Results from the Chartered Institute of Building’s (CIOB) fourth annual skills survey show that the industry is suffering from a skills shortage despite the recession and subsequent downturn in construction demand. 72% of respondents believe there is a skills shortage in construction.
The lack of apprentice recruitment is emphasised by 67% as the biggest threat to the future skills agenda. Furthermore, 52% of the sample reported that the recession has resulted in a decline in apprentice recruitment. Insufficient education about construction at school-level was reported by 47% of respondents as the second-biggest threat to the future skills agenda, while an ageing workforce was underlined by 46% as the third-biggest threat.
Michael Brown CIOB Deputy Chief Executive said, "Future investment for the industry is clearly essential. But it will be pointless if we do not have a skilled industry capable of delivering projects, and that means the industry must find ways of retaining, developing and recruiting its future human capital.
"Respondents called for apprenticeship and graduate schemes to be aimed specifically at the industry. This could suggest a lack of awareness, or relevance, of the current range of initiatives already on offer. Our view is that if the industry is to successfully recruit tomorrow’s skilled workforce then it must increase its participation in schemes like the Graduate Talent Pool that cut across all industries. There is evidence that construction is keen to recruit that talent from outside the industry."
The worst of the recession appears to have passed, with 74% of the sample expecting construction demand in 2010/11 to either increase or remain the same. In comparison with 2009, when 67% of respondents expected a decrease in construction demand, this is encouraging news. However, 43% of respondents expect the construction workforce to continue to decrease, further adding to skills shortages and suggesting the industry has not recovered from the downturn.
66% of respondents feel trade skills are what the industry requires the most, with technology/innovation skills (51%), leadership/management skills (43%) and environmental/sustainability skills (31%) also highly in demand. Almost half of respondents believe construction should be recruiting skills from other industries.
Graduate recruitment in the industry is on the decline, with only 2% of respondents reporting an increase in graduates, compared to 12% in the 2009 skills survey. 66% of the sample believe graduates do not have the necessary skills to work in the industry when they leave university, though 63% believe a graduate intern scheme, which would supplement those skills, would be beneficial to the industry.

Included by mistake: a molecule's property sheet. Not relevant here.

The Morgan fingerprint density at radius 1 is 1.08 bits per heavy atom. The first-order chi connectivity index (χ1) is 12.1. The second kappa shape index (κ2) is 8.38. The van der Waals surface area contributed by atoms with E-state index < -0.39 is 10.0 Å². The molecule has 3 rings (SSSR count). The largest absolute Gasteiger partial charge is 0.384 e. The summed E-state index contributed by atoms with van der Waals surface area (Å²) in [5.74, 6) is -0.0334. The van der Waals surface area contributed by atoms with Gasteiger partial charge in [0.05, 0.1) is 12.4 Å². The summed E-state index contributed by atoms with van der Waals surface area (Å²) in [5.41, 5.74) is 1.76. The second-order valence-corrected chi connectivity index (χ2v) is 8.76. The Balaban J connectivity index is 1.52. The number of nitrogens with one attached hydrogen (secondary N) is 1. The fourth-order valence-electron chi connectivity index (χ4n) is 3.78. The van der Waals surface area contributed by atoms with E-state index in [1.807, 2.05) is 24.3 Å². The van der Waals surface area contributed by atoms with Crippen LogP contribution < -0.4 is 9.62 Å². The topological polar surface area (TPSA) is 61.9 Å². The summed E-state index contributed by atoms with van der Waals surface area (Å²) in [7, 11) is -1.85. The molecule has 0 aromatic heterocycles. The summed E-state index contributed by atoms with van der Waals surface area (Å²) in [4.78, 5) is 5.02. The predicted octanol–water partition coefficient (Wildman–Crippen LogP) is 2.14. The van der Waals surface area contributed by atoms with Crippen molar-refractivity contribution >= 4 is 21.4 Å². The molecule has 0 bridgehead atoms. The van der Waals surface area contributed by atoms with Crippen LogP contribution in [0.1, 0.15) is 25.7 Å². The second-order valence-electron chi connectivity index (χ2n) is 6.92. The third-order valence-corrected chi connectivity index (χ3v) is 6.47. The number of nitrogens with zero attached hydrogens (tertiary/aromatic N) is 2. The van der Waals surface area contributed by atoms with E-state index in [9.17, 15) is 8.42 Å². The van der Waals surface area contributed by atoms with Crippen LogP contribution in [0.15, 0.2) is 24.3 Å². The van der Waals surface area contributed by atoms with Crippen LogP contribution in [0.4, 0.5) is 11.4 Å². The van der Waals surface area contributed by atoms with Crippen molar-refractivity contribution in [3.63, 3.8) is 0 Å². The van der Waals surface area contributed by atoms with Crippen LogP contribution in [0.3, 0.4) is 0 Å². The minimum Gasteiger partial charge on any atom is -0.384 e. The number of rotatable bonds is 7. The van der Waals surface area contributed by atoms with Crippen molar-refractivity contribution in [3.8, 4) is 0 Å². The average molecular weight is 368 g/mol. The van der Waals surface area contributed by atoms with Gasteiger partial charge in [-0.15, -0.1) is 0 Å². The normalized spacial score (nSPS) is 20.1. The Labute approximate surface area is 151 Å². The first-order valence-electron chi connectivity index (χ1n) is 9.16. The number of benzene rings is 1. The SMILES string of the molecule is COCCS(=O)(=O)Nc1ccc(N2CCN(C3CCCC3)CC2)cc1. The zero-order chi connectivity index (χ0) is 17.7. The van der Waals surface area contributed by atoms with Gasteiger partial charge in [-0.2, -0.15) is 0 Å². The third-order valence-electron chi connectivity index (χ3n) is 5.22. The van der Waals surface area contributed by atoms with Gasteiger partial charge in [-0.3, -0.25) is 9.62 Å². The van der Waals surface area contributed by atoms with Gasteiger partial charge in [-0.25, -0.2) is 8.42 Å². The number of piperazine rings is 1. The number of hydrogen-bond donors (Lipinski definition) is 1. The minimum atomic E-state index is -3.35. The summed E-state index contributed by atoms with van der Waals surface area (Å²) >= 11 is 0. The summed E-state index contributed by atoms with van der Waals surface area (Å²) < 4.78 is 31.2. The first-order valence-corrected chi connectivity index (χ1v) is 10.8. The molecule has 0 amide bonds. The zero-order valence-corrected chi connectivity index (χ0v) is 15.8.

93% of respondents feel that mentoring is a valuable method of developing new employees in the industry, and 76% of those would consider being a mentor. This is particularly significant considering 86% of the sample believe the industry needs to attract younger personnel.
Key facts and figures
560 construction industry professionals took part
66% of respondents described themselves as management
42% work for organisations that employ over 501 members of staff
35% of respondents are from London or South-East England
72% believe a skills shortage exists
67% indicate that the lack of apprentices in the industry is the biggest threat to the future skills agenda
66% feel trade skills are what the industry most requires
74% expect construction demand to either increase or remain the same in the coming year
43% are of the opinion that the construction workforce will continue to decline in 2010/11
60% specify that the recession has resulted in an overall reduction in graduate recruitment within their organisations, while 52% state the same regarding apprentice recruitment
66% think that graduates do not have the necessary skills to work in the industry when they leave university
93% feel mentoring is a valuable tool to develop new employees in the industry
63% of respondents consider a graduate internship scheme would be beneficial to the industry
49% believe that recruiting skills from outside the construction industry is necessary measure
61% of respondents observe that migrant worker levels have either decreased or remained the same over the past year
35% indicate that they have noticed domestic construction personnel moving abroad
A full copy of the report is available to download at http://www.ciob.org/resources/research.